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Originally published Saturday, January 12, 2013 at 6:57 AM

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Shifting landscape as Brown mulls Mass. Senate run

Scott Brown was a little-known Republican state senator who shocked Massachusetts Democrats three years ago by winning a U.S. Senate seat in a special election that became a national rallying cry for the nascent tea party movement.

Associated Press

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BOSTON —

Scott Brown was a little-known Republican state senator who shocked Massachusetts Democrats three years ago by winning a U.S. Senate seat in a special election that became a national rallying cry for the nascent tea party movement.

Much has changed since then for Brown. In the Senate, he compiled a voting record more moderate than his one-time tea party allies would have liked. Just two months ago, voters said a resounding "no" to giving him a full term.

Now Brown is considering whether to seize a chance to return to the Senate - in yet another special election - to take the place of Democratic Sen. John Kerry if he is confirmed as secretary of state. Democrats will be more than ready for Brown this time if he does run.

"The atmosphere would be completely different," said the state Democratic Party chairman, John Walsh. He acknowledged making "unforgivable mistakes" by taking for granted the race in which Brown won the late Sen. Edward M. Kennedy's seat.

"We are not asleep at the switch anymore," Walsh said.

As the Democratic machine begins to stir, national conservative groups active in Brown's first run say they've yet to focus on a Massachusetts Senate election that could be five months away.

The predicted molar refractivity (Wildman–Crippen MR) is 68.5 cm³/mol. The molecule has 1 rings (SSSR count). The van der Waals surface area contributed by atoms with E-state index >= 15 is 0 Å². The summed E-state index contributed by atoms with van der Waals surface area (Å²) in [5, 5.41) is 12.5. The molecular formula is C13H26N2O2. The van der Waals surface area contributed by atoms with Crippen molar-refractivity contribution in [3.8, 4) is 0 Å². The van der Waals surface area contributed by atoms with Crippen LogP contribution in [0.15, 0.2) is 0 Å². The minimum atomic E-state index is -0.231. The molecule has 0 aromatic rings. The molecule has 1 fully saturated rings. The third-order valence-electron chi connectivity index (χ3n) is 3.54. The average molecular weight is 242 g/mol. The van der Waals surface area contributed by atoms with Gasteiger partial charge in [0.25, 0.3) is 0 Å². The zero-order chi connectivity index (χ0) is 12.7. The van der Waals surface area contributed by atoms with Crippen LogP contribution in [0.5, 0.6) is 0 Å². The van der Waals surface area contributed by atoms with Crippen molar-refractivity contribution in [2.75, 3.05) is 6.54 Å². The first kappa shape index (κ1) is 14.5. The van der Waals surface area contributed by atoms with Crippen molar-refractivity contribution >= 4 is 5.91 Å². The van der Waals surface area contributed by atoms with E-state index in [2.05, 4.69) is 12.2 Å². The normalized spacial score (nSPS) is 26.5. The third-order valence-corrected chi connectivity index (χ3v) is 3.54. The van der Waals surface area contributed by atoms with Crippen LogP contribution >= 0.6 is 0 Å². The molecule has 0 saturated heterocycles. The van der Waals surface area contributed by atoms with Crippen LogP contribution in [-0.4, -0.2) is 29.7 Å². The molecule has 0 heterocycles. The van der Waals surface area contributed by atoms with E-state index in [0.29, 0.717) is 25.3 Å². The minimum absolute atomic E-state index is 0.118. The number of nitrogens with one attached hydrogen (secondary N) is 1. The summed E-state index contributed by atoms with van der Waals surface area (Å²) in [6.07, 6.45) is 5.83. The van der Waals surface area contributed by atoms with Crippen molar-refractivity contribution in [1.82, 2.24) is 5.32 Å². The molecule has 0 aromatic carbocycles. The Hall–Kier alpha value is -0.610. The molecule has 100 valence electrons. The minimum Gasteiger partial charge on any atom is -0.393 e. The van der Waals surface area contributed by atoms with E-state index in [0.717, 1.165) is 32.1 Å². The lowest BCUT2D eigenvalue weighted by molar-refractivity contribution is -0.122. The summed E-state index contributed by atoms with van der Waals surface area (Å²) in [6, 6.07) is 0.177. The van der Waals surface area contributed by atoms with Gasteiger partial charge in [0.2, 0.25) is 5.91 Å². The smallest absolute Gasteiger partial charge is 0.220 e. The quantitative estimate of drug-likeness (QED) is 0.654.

"It's a different race," says Amy Kremer, national chairman of the Tea Party Express, which funneled a ton of volunteers and more than $340,000 into Brown's 2010 bid.

"Conservatives in Massachusetts, I'm sure, are excited and want him, but it's definitely not something that people are focused on across the country," Kremer said. "What happened with him in 2010 was it became a nationalized race and people got excited. But right now, it's not on anybody's radar."

Republicans familiar with Brown's thinking expect him to run but say that his candidacy is by no means assured. These Republicans spoke on the condition of anonymity because they were not authorized to disclose information about Brown's decision-making.

Republicans in Washington see Brown as a chance to take a seat from Democrats, who hold a 55-45 edge in the Senate.

The date of the special election won't be announced until Kerry resigns upon his confirmation as secretary of state. State officials expect the special election as early as June.

Despite the time frame, Brown is in no hurry to make his intentions public, according to his Republican allies. For now, his camp is content to let speculation about his candidacy fuel steady news coverage. Since leaving office Jan. 3, Brown has conferred quietly with Republican operatives Eric Fehrnstrom and Peter Flaherty, senior aides to former GOP presidential candidate Mitt Romney.

Brown's allies say he is encouraged that a member of the Kennedy family will not run for the seat. Kennedy's widow, Vicki Kennedy, and Edward Kennedy Jr. have said they would not enter the contest.

Kerry and Democrats in Washington are backing longtime U.S. Rep. Ed Markey, the only announced candidate, although Markey's popularity outside his north-central Massachusetts district is unclear. First elected in 1976, he is already drawing criticism from Massachusetts' small Republican class.